The great and good work being done by the various tuberculosis institutes and societies of the United States has long been a subject of discussion among educational bodies, charitable institutions and people in all walks of life. In "The Trail of the Germs," great care has been taken to arrange this subject in a technically correct, absorbingly interesting dramatic form, and it presents to the public some interesting sidelights upon the prevention and cure of the Great White Plague. A fruit seller is prevailed upon to visit the Tuberculosis Dispensary. He is examined and found to be tubercular. His home in the congested district of Chicago is visited by one of the tuberculosis nurses, accompanied by a young lady friend who incidentally, is a customer of the fruit seller. The home is seen to be dark, stuffy, and poorly ventilated. The man's son is taken to the clinic, and he, too, is found to be tubercular. The young lady acquaintance of the nurse playfully submits to a test by the ...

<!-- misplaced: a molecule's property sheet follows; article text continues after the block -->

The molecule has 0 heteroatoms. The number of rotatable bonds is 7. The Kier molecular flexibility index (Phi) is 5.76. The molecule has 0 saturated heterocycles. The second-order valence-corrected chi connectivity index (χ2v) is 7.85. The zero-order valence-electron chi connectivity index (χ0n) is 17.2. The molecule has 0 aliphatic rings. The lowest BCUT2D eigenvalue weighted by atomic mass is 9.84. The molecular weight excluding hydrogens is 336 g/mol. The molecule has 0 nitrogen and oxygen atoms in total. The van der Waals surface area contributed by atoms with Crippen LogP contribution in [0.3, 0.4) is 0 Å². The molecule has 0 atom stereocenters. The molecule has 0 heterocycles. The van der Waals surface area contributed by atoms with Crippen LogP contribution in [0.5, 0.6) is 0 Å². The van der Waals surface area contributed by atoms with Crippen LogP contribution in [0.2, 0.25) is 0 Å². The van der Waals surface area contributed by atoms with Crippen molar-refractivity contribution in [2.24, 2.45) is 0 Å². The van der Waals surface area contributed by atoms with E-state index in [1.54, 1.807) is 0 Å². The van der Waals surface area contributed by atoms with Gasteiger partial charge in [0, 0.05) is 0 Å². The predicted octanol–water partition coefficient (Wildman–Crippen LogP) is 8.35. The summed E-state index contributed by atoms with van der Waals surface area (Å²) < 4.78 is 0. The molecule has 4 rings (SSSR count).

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Based on an idea by Dr. McMichael of the Chicago Tuberculosis Institute. See more